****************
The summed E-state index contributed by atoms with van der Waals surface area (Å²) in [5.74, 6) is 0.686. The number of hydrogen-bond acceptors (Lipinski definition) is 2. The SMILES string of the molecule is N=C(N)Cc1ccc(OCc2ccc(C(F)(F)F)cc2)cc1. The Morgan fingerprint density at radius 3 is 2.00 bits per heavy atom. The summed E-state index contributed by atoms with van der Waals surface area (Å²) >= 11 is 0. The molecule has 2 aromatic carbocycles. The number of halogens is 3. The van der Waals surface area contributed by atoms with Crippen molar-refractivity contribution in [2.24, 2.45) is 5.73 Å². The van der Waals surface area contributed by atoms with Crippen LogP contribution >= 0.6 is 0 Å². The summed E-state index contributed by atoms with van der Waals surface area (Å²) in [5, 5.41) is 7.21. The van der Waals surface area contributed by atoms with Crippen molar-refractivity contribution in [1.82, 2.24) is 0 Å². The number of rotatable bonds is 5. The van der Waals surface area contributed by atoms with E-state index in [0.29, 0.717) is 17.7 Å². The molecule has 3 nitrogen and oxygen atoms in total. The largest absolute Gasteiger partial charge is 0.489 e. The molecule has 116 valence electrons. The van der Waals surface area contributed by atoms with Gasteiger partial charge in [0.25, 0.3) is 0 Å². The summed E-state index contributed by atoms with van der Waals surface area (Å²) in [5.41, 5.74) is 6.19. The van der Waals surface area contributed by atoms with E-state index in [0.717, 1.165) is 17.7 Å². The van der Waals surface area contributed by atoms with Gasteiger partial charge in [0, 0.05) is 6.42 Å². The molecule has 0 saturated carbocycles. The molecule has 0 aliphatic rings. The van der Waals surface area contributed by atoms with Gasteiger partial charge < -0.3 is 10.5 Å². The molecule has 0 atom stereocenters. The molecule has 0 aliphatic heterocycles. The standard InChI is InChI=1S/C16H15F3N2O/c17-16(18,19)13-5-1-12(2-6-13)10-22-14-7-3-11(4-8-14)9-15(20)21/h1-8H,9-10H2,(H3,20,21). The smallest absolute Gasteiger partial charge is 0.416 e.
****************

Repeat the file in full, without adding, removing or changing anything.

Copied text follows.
The summed E-state index contributed by atoms with van der Waals surface area (Å²) in [5.74, 6) is 0.686. The number of hydrogen-bond acceptors (Lipinski definition) is 2. The SMILES string of the molecule is N=C(N)Cc1ccc(OCc2ccc(C(F)(F)F)cc2)cc1. The Morgan fingerprint density at radius 3 is 2.00 bits per heavy atom. The summed E-state index contributed by atoms with van der Waals surface area (Å²) >= 11 is 0. The molecule has 2 aromatic carbocycles. The number of halogens is 3. The van der Waals surface area contributed by atoms with Crippen molar-refractivity contribution in [2.24, 2.45) is 5.73 Å². The van der Waals surface area contributed by atoms with Crippen LogP contribution >= 0.6 is 0 Å². The summed E-state index contributed by atoms with van der Waals surface area (Å²) in [5, 5.41) is 7.21. The van der Waals surface area contributed by atoms with Crippen molar-refractivity contribution in [1.82, 2.24) is 0 Å². The number of rotatable bonds is 5. The van der Waals surface area contributed by atoms with E-state index in [0.29, 0.717) is 17.7 Å². The molecule has 3 nitrogen and oxygen atoms in total. The largest absolute Gasteiger partial charge is 0.489 e. The molecule has 116 valence electrons. The van der Waals surface area contributed by atoms with Gasteiger partial charge in [0.25, 0.3) is 0 Å². The summed E-state index contributed by atoms with van der Waals surface area (Å²) in [5.41, 5.74) is 6.19. The van der Waals surface area contributed by atoms with E-state index in [0.717, 1.165) is 17.7 Å². The van der Waals surface area contributed by atoms with Gasteiger partial charge in [0, 0.05) is 6.42 Å². The molecule has 0 saturated carbocycles. The molecule has 0 aliphatic rings. The van der Waals surface area contributed by atoms with Gasteiger partial charge < -0.3 is 10.5 Å². The molecule has 0 atom stereocenters. The molecule has 0 aliphatic heterocycles. The standard InChI is InChI=1S/C16H15F3N2O/c17-16(18,19)13-5-1-12(2-6-13)10-22-14-7-3-11(4-8-14)9-15(20)21/h1-8H,9-10H2,(H3,20,21). The smallest absolute Gasteiger partial charge is 0.416 e.